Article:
One of the main reasons that Freed writes about the violent rape of the girl is to give a story on one realistic incident to show how horribly outsiders of society are treated. Near the beginning of the story, the narrator describes that “[de Jong would] be sitting in [a pool], naked, waiting for [his victims]…And then he’d rise out of the water like a sea monster and they’d make a run for it, every one of them, never minding how Grace had told them that there was no way out”(Freed 301). In contrast to the generalized stories of other victims, the account of the nameless girl makes the audience empathize with her since one understands her story and the weight of the horror of this act on her life. Through the subsequent fight be...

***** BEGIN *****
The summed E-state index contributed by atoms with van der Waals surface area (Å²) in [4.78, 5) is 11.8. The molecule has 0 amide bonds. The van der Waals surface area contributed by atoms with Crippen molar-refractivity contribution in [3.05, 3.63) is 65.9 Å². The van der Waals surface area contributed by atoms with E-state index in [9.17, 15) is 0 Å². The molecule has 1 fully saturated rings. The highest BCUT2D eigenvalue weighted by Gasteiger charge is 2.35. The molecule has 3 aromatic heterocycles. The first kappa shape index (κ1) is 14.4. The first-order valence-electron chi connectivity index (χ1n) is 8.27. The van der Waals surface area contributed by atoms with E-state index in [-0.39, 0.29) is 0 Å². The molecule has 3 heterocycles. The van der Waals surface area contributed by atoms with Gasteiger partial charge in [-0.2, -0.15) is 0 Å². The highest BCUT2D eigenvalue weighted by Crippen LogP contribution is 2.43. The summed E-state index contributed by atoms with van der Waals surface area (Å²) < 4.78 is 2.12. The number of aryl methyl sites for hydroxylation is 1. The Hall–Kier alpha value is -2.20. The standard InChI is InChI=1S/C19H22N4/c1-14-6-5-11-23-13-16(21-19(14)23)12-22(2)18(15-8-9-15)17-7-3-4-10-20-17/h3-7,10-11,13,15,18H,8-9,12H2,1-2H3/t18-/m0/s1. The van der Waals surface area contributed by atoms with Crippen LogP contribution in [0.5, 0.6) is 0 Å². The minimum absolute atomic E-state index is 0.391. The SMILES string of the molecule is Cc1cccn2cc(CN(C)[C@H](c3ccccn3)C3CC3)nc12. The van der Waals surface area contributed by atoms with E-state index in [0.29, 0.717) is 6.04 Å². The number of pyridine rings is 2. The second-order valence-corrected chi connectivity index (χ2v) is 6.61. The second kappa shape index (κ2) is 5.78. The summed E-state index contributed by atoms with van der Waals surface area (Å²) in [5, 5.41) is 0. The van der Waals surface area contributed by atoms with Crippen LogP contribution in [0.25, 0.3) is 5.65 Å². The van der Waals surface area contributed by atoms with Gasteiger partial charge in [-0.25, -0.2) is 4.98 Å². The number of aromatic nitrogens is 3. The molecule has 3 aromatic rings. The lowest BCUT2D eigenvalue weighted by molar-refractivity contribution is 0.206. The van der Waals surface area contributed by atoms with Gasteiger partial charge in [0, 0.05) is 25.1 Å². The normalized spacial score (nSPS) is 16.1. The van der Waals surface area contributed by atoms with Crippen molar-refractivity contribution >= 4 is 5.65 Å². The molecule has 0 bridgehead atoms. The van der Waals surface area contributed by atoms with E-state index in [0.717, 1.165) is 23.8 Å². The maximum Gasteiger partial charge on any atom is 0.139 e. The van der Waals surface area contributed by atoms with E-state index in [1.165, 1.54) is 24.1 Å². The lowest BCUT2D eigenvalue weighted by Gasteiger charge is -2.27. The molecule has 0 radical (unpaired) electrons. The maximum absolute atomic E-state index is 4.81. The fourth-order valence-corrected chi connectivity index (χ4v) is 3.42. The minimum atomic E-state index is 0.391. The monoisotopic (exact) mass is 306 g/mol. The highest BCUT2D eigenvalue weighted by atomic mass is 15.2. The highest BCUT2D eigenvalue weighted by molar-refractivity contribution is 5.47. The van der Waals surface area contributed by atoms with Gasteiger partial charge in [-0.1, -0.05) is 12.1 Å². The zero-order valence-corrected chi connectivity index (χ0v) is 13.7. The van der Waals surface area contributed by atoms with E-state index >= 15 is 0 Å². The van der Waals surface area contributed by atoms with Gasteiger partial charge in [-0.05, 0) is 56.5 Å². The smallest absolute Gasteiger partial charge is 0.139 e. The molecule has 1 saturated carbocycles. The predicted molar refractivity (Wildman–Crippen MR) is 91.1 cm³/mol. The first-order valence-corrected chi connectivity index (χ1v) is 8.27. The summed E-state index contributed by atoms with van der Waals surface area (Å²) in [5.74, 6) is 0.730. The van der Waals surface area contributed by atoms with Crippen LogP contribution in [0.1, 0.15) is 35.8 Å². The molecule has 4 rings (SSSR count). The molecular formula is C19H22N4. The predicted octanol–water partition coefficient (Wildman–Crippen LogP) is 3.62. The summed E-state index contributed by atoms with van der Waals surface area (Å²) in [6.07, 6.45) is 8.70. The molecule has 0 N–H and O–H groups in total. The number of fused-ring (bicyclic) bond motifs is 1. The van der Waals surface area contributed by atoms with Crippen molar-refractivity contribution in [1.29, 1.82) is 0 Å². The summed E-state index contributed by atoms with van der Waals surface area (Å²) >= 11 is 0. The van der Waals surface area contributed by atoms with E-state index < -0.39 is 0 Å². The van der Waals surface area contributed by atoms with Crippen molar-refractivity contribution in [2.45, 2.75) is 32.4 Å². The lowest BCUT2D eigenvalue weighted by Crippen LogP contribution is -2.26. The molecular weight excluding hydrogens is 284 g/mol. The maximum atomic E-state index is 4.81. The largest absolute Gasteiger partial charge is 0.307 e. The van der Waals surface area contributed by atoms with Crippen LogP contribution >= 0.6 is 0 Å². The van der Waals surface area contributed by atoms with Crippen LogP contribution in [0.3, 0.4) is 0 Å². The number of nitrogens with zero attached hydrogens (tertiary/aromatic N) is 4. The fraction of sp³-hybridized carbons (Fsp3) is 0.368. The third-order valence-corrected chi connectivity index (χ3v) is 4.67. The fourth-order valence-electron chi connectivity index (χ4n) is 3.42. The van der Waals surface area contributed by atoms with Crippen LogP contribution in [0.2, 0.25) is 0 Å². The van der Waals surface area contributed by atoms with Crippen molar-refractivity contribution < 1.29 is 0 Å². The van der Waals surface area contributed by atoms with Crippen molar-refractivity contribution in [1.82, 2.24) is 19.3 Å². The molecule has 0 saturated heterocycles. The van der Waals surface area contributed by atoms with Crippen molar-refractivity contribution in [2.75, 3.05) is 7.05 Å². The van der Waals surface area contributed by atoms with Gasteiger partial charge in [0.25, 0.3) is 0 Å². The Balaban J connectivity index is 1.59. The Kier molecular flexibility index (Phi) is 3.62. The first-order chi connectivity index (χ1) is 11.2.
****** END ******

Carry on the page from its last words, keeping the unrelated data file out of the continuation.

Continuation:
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...s. For instance, one can see “Sunshine” as a simple tale in which the moral is to not commit evil, but it goes deeper in that it is a commentary on society. All the villagers bow down to one wicked man and are completely under his control. However, when an outsider comes in, she is expected to conform to others. She is forced to dress like a member of that society and behave like one, too. When they expect her to fully submit to de Jong’s authority during her rape, she proves that she is not going to stand for it. She kills her oppressor with ferocity and eventually escapes the confining society while others are still trapped by it. In this, Freed demonstrates that while sticking to a group of people is what has caused the inception of civilization and the rise of mankind, people must keep a wary eye for those who take advantage of it and impose their rule on others.
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